Now ANYONE with coronavirus symptoms should self-isolate and get tested. Visit the NHS coronavirus website or call 119 to book a test. When you book a test, the team will book you at a testing site that is at the most convenient location for you. You may also have been asked to get a test if you are about to go into hospital, for example, for surgery. 

The Department of Health and Social Care has provided three mobile testing units (MTUs) for use in Surrey which they will add to or re-deploy elsewhere in the country should the need arise. The units are visiting areas in Surrey to ensure a good geographical spread of testing sites and will be moved to wherever the demand for testing is highest.

All testing sites need to be pre-booked online.  You won't be able to just show up without a pre-booked appointment. This is to manage the amount of people on site at any one time for social distancing purposes.

Weekly Coronavirus Intelligence Reports For Surrey Now Available    
Surrey County Council is producing weekly intelligence reports that provide up to date coronavirus data for Surrey. They include details of any outbreaks, increases in cases and our current R number. It also provides a breakdown by district and borough council area and a comparison to our neighbouring local authorities in the South East.

The NHS Is Still Here For You – Make Sure You Receive The Right Care When And Where You Need It 

Despite current social distancing measures, your local NHS is still here for you. Don’t put off seeking urgent treatment or advice from your doctor, midwife or other care expert when you are feeling unwell or worried about a new, or existing, condition.

Seeking medical help is one of the four reasons that people can safely leave home, in line with current government guidance. Every care setting including hospitals and GP practices now have robust measures in place to keep you and your family safe during face to face appointments.

Please only attend these appointments if you have been advised to do so and you and your family members are not showing any signs of COVID symptoms. If you are a professional, please share these messages so residents can access the right care when they need it.

The Distance Aware Initiative    
The Distance Aware scheme is a national initiative to enable individuals and organisations to politely prompt ongoing distancing and respect of individual social space. The scheme was designed to help the group of people with who have underlying health conditions politely enforce their need for social distancing.

There are a number of ‘badges’ which can be downloaded to your phone or printed to assist in politely enforce social distancing. 

If you use assistive technology (such as a screen reader) and need a version of this document in a more accessible format, please email Please tell us what format you need. It will help us if you say what assistive technology you use.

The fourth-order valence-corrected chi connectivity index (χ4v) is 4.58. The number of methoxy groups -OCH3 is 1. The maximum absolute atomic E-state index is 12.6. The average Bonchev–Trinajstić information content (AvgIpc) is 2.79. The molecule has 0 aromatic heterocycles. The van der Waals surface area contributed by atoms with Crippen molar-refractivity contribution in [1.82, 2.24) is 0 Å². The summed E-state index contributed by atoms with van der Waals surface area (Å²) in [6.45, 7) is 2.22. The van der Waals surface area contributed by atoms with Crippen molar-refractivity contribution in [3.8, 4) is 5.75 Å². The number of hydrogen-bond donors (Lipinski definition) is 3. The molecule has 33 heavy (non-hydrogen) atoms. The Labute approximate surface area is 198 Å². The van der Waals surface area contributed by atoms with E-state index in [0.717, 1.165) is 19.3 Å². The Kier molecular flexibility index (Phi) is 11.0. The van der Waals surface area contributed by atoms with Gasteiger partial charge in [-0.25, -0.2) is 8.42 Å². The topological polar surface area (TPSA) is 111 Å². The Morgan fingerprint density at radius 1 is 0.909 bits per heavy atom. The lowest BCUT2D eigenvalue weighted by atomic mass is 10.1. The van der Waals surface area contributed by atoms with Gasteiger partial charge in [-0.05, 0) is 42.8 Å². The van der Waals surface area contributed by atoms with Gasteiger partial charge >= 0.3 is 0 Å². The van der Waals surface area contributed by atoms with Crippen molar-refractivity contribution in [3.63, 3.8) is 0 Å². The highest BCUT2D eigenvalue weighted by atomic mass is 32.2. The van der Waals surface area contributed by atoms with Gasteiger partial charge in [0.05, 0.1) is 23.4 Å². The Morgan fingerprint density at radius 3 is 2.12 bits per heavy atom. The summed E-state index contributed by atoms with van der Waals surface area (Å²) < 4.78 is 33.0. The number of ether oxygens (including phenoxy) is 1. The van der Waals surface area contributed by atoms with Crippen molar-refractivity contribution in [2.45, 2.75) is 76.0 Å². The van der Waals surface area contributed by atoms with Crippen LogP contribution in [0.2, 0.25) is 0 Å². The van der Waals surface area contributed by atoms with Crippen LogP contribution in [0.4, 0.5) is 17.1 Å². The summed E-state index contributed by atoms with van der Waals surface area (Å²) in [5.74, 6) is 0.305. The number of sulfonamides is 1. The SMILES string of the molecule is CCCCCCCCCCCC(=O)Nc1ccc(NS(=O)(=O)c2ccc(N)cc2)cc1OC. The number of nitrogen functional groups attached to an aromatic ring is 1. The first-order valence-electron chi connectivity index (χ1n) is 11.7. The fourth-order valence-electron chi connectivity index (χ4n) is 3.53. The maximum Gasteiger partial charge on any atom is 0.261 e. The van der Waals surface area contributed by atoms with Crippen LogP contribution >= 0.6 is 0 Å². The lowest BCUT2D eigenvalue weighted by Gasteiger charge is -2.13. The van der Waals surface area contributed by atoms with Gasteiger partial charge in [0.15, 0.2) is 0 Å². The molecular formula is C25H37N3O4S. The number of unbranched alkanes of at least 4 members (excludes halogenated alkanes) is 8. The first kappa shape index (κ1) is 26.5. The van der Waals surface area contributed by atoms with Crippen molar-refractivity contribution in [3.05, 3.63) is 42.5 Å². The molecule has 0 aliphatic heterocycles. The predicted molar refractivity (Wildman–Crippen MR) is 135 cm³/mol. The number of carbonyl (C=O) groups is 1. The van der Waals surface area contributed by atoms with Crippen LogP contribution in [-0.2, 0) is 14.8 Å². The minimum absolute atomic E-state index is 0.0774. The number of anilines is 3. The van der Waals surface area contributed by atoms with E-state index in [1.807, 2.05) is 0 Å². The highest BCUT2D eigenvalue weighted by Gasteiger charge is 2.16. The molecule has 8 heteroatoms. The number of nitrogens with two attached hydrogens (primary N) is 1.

Fraud: Banks Reveal The 10 Coronavirus Scams To Be Wary Of + Green Homes Scheme Scams      
Local councils have recorded a 40% increase in reported scams since the start of lockdown, while Citizens Advice estimates one in three people have been targeted by a Covid scammer.

Fraudsters are using the pandemic as an excuse to trick people out of their cash, according to British banks. UK Finance has warned that scamsters are preying on consumers' financial fears and has named ten Covid-19 scams the public should be wary of. "Criminals are impersonating trusted organisations like the NHS or HMRC to trick people," the trade body said.

Trading Standards has also announced an increase in Green Homes Grant Scams. Details of the new government scheme launches in September and details about the scheme have not yet been announced as a result any calls you may receive from company about this scheme may be a scam.

1. Fake government emails, which look like they are from government departments offering grants of up to £7,500.   

2. Scam emails offering access to "Covid-19 relief funds", which encourage victims to fill in a form and hand over their personal information.    

3. Official-looking emails offering a "council tax reduction".    

4. Benefit recipients are offered help in applying for universal credit

Health scams 

5. Phishing emails claiming that the recipient has been in contact with someone diagnosed with Covid-19.   

6. Fake adverts for non-existent coronavirus-related products, such as hand sanitizer and face masks

 Lockdown scams 

7. Fake emails and texts claiming to be from TV Licensing, telling people they are eligible for six months for free because of the pandemic.  

8. Emails asking people to update their TV subscription services payment details by clicking on a link which is then used to steal credit card information.   

9. Fake profiles on social media sites are used to manipulate victims into handing over their money.   

10. Fake investment opportunities are advertised on social media sites, encouraging victims to "take advantage of the financial downturn".

 For more details on the scams visit the BBC website     

SEND Local Offer Consultation under way      
Surrey County Council and partners are asking for young people with Special Educational Needs and/or a Disability (SEND), their parent/carers and the practitioners supporting them, to share their views and experiences of its Local Offer website.

All local authorities must have a Local Offer website that provides information and the details of services available for children and young people with SEND and their families. The SEND local offer consultation aims to understand if Surrey’s Local Offer website is helpful, easy to use and gives those using it the information and advice that they need. It will also establish if the Local Offer is being sufficiently promoted and whether those visiting the website feel able to feed back about its development.